In the following reaction, $K_c=4.0$: $$\ce{C2H5OH + CH3COOH <=> CH3COOC2H5 + H2O}$$

A reaction is allowed to occur in a mixture of $\pu{17.2 g}$ $\ce{C2H5OH}$, $\pu{23.8 g}$ $\ce{CH3COOH}$, $\pu{48.6 g}$ $\ce{CH3COOC2H5}$, and $\pu{71.2 g}$ $\ce{H2O}$

(a) In what direction will a net change occur?

(b) How many grams of each substance will be present at equilibrium?

This is what I did for part (a): $$Q_c = \frac{[\ce{CH3COOC2H5}][\ce{H2O}]}{[\ce{C2H5OH}][\ce{CH3COOH}]}$$

First, get the concentration of $\ce{C2H5OH}$, $\ce{CH3COOH}$, $\ce{CH3COOC2H5}$, and $\ce{H2O}$ using the given amount of each substance.

$$\begin{align} [\ce{C2H5OH}] &= \pu{17.2 g} \times \frac{\pu{1 mol}}{\pu{46.1 g}} & &= \pu{0.373 mol} \\ [\ce{CH3COOH}] &= \pu{23.8 g} \times \frac{\pu{1mol}}{\pu{60.1 g}} & &= \pu{0.396mol} \\ [\ce{CH3COOC2H5}] &= \pu{48.6 g} \times \frac{\pu{1 mol}}{\pu{88.1 g}} & &= \pu{0.552mol} \\ [\ce{H2O}] &= \pu{71.2 g} \times \frac{\pu{1 mol}}{\pu{18.0 g}} & &= \pu{3.96 mol} \\ \end{align}$$

Assuming the overall volume is $\pu{1 L}$, then $$Q_c = \frac{(\pu{0.552 M})(\pu{3.96 M})}{(\pu{0.373 M})(\pu{0.396 M})} = 14.8 $$

Since $K_c$ is $4.0$, and $Q_c$ is $14.84$, $Q_c$ is larger than $K_c$ and the direction of the reaction is to the left, towards the reactants.

I know how to solve for (a) but I have no idea how to get the amount of each substance at equilibrium for (b). The answer for (b) should be $\pu{68 g}$. I tried doing the ICE chart, but I did not get $\ce{68 g}$. Do I use the ICE chart for this part of the question or which method should I be using?

  • $\begingroup$ You say raction evolves to the left. Calculate by which amount concentrations vary until equilibrium is established. $\endgroup$
    – mannaia
    Mar 7, 2014 at 9:40
  • $\begingroup$ Do not understand why for each substance the mass should have the same value (68 g)... $\endgroup$
    – mannaia
    Mar 7, 2014 at 21:41
  • $\begingroup$ @mannaia Yep, it's only for water. The question should have asked specifically how many grams are produced when the ester is produced from the dehydration reaction. $\endgroup$
    – user3735
    Mar 7, 2014 at 21:55
  • $\begingroup$ I'll not give the correct answer yet, but the sum of grams of each substance in the final equations is different from the initial, attention to the mass conservation!!! At 25C and 1 ATM, the correct Kc for this reaction is 4.634, so what is the correct answer? $\endgroup$ Mar 30, 2014 at 1:12
  • $\begingroup$ First of all welcome to Chemistry SE. You're right there are mistakes in above answer, another member has further pointed it out. Second, no mention is given in the original question that working conditions are standard. So $K_{c}$ can have other values than the standard one. $\endgroup$
    – mannaia
    Mar 30, 2014 at 7:39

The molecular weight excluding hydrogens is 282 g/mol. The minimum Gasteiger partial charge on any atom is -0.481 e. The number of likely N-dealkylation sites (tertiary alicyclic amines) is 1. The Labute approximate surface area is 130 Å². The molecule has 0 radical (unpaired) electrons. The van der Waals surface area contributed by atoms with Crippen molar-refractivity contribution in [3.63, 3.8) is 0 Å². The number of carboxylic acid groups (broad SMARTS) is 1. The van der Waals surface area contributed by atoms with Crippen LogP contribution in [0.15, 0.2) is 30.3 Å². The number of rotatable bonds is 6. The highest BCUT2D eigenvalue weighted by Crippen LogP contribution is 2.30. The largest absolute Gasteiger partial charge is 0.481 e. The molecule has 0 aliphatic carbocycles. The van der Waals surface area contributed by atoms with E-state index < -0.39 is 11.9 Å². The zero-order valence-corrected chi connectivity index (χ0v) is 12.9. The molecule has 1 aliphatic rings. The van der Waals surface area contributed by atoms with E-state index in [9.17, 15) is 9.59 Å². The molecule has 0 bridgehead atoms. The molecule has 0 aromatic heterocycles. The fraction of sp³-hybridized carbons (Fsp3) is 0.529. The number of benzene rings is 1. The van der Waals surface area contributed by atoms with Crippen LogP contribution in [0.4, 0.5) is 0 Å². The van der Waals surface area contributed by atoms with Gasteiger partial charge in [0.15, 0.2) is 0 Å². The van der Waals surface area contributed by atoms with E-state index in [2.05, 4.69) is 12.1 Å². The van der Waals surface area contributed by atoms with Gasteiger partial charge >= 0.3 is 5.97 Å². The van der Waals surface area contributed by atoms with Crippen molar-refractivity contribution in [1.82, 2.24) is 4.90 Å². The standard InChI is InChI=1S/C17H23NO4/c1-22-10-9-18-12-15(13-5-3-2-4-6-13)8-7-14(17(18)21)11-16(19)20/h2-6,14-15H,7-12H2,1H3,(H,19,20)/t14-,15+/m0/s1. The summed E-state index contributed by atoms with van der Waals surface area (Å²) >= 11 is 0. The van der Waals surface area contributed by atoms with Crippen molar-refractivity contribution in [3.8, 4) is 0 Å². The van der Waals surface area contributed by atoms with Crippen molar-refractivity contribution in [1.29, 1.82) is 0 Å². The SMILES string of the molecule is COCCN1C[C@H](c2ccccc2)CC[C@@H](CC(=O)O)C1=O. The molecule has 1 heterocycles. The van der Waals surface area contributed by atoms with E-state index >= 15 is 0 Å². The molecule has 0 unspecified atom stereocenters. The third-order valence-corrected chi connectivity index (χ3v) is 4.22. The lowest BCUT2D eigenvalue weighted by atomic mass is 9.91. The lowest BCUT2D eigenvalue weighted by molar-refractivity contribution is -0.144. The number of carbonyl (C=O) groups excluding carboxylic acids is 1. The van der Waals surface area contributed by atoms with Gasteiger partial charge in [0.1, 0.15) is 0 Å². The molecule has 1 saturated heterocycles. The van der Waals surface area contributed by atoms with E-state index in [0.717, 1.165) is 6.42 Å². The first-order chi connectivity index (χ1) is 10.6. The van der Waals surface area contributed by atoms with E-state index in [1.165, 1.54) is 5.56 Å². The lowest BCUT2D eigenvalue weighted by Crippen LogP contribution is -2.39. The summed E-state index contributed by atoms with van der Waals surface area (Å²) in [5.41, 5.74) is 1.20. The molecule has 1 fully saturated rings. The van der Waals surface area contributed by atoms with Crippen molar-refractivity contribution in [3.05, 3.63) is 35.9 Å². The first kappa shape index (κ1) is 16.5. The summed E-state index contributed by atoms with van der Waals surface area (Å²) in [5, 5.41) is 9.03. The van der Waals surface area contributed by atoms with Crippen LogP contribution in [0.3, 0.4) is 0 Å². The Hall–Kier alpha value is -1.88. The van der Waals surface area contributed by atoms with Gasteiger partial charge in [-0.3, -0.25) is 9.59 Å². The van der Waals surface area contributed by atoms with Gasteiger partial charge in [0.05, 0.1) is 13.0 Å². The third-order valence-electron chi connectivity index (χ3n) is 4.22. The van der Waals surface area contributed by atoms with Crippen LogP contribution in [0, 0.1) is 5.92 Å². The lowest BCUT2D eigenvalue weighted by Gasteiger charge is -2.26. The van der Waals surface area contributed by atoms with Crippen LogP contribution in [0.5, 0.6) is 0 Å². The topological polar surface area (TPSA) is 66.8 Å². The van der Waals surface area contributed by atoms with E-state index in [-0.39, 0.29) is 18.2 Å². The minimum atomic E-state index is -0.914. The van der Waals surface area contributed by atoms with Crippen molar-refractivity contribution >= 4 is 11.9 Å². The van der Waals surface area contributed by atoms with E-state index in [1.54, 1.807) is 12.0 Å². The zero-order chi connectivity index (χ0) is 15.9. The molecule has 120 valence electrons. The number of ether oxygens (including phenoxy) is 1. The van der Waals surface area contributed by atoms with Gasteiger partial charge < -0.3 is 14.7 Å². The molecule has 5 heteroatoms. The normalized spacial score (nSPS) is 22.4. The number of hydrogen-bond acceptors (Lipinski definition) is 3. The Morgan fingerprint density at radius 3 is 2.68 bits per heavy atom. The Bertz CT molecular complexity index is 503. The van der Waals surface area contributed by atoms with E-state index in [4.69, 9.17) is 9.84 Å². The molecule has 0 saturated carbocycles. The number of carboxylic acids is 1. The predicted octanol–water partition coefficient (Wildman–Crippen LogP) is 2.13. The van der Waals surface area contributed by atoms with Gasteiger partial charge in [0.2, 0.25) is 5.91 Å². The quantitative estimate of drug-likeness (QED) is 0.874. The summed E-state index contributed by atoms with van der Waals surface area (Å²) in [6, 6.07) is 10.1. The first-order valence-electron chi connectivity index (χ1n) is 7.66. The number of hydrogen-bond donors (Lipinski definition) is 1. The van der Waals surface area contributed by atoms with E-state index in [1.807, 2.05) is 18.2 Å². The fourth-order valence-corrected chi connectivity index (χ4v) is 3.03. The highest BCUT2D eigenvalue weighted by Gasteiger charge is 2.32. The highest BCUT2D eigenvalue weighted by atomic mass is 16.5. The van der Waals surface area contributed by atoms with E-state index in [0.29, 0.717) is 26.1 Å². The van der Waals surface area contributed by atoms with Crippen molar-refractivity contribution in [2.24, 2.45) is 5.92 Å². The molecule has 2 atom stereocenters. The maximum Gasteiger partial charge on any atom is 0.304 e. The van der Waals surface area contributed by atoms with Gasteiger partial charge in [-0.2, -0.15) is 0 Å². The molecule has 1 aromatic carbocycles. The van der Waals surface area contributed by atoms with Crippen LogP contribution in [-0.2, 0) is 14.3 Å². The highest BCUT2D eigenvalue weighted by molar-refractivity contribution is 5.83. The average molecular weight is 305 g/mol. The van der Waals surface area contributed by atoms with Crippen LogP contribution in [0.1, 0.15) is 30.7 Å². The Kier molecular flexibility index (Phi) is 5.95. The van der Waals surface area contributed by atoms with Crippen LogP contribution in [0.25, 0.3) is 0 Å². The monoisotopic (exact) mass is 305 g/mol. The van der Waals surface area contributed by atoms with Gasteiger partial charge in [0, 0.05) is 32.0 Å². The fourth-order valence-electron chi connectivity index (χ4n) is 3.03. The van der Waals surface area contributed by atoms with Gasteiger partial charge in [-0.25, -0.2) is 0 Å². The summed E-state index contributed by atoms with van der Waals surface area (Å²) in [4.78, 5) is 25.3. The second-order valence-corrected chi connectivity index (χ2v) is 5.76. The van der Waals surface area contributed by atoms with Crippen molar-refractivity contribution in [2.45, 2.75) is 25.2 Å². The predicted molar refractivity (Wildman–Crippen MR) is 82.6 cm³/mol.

1 Answer 1


Knowing that $K_c=4.0$, equilibrium is achieved when $Q_c = K_c$.

Let's set up an ICE table and write down our equilibrium expression like you did:


$$\ce{C2H5OH + CH3COOH <=> CH3COOC2H5 + H2O}$$

\begin{array} {|c|c|c|c|c|} \hline \text{Initial conc.} & \pu{0.373 mol} & \pu{0.396 mol} & \pu{0.552 mol} & \pu{3.96 mol}\\ \hline \text{Change conc.} & -x & -x & +x & +x\\ \hline \text{End conc.} & \pu{0.373 mol} - x & \pu{0.396 mol} - x & \pu{0.552 mol} + x & \pu{3.96 mol} + x \\ \hline \end{array}

Assuming that our reaction is at equilibrium:

$$ K_c = \ce{\frac{[CH3COOC2H5][H2O]}{[C2H5OH][CH3COOH]}}$$

We plug in our values for our change in equilibrium:

$$ K_c = 4.0 = {\frac{[0.552 + x][3.96 + x]}{[0.373 - x][0.396 - x]}}$$

Solving for $x$, which is the change in concentration:

\begin{align} 4 &= \frac{x^2+4.512 x+2.18592}{x^2-0.769 x+0.147708}\\ 0 &= 3x^2-7.588 x-1.59509 \end{align}

Using the quadratic equation, or thankfully polysolv on modern calculators, we get two values for $x$:

\begin{align} x_1 &= 2.72449 \\ x_2 &= -0.195154 \end{align}

The negative zero is chosen, since the reaction will evolve to the left (being $Q_c>K_c$), thus increasing the concentration of the reactants. This will only be accounted for, if one takes the negative zero. If one chooses the other zero, one will go to the wrong opposite direction (towards a diminution of reactants concentration). In the particular case of the present exercise, one would even result in a negative concentration. Therefore:

\begin{align} \ce{[CH3COOH]} &= \pu{0.373 mol} - (\pu{-0.195154 mol}) & &= 0.568154\\ \ce{[C2H5OH]} &= \pu{0.396 mol} - (\pu{-0.195154 mol}) & &= 0.591154\\ \ce{[CH3COOC2H5]} &= \pu{0.552 mol} + (\pu{-0.195154 mol}) & &= 0.356846\\ \ce{[H2O]} &= \pu{3.96 mol} + (\pu{-0.195154 mol}) & &= 3.764846 \end{align}


\begin{align} \pu{0.568154 mol} \ \ce{CH3COOH} \times \frac{\pu{60.1 g}}{\pu{1 mol} \ \ce{CH3OOH}} &= \pu{34.1 g}\\ \pu{0.591154 mol} \ \ce{C2H5OH} \times \frac{\pu{46.1 g}}{\pu{1 mol} \ \ce{C2H5OH}} &= \pu{27.3 g}\\ \pu{0.356846 mol} \ \ce{CH3COOC2H5} \times \frac{\pu{88.1 g}}{\pu{1 mol} \ \ce{CH3COOC2H5}} &= \pu{31.4 g}\\ \pu{3.764846 mol} \ \ce{H2O} \times \frac{\pu{18.0 g}}{\pu{1 mol} \ \ce{H2O}} &= \pu{67.8 g} \end{align}

Initial product sum is $\pu{160.8 g}$.

Equilibrium product sum is $\pu{160.6 g}$. $\pu{0.2 g}$ is likely due to truncation error in calculations.

This problem is really cruel... whoever assigned it... :/


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